If so, the only case in which that court can have power to interfere by mandamus with the action of the Circuit Court, where the question involved relates to its jurisdiction, is where the question is as to its jurisdiction as a judicial tribunal of original jurisdiction. In the case of United States v. Swan, 65 Fed. 647, 13 C. C. A. 77, we heard, but denied, an application for mandamus in such a case. The question here is as to the jurisdiction of the lower court as a tribunal of original jurisdiction. There is nothing, therefore, in the nature of the case itself against this court's power to grant the mandamus sought. If it is not right that the writ should be granted, it is because the case does not come within the principles allowing the issuance of a mandamus applicable to such cases. In the Pollitz Case Mr. Chief Justice Fuller had this to say as to when a writ of mandamus will not be issued by the Supreme Court to a Circuit Court, to wit:
“But mandamus cannot be issued to compel the court to decide a matter before it in a particular way, or to review its judicial action had in the exercise of legitimate jurisdiction; nor can the writ be used to perform the office of an appeal or writ of error."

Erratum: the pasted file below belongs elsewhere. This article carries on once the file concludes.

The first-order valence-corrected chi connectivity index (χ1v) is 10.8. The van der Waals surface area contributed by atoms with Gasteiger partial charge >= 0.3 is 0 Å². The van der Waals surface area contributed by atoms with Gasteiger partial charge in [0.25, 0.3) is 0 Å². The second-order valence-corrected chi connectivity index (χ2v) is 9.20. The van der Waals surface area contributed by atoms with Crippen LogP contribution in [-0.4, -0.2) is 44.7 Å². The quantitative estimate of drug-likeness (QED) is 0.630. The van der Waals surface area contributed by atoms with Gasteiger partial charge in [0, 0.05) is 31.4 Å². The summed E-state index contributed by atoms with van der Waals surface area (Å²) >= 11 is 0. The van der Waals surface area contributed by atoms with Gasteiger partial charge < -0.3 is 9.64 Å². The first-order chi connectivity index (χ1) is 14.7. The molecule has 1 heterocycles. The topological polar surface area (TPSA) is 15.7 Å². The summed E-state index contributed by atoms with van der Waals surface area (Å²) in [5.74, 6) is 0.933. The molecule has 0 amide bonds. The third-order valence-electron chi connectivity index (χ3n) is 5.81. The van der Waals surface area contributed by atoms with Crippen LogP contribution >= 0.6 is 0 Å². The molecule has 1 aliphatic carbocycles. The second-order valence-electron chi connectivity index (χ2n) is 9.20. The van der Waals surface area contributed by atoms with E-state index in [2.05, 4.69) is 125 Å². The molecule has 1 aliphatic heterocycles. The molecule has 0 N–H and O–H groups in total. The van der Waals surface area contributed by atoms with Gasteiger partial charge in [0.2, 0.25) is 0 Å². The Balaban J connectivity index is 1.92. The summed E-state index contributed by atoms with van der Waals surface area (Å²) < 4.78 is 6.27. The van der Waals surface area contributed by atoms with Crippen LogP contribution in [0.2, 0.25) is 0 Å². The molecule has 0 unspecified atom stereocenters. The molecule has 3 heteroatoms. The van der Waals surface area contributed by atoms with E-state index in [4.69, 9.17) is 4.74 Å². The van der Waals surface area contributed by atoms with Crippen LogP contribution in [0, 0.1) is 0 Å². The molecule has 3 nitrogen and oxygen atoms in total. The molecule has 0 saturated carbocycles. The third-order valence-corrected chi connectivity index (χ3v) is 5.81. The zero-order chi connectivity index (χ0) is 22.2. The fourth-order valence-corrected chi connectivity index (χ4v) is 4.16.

He referred to two instances in which it will be issued. One he referred to in these words:
"Where the court refuses to take jurisdiction of a case and proceed to judgment therein when it is its duty to do so, and there is no other remedy, mandamus will lie unless authority to issue it has been taken away by statute."
The other, he referred to, in these words:
"And so where the court assumes to exercise jurisdiction on removal, when on the face of the record absolutely no jurisdiction has attached.”
The sum of these expressions is that the writ will not be so issued when the action of the Circuit Court is within its jurisdiction. It will be issued when it is not up to or goes beyond its jurisdiction and there is no other adequate remedy.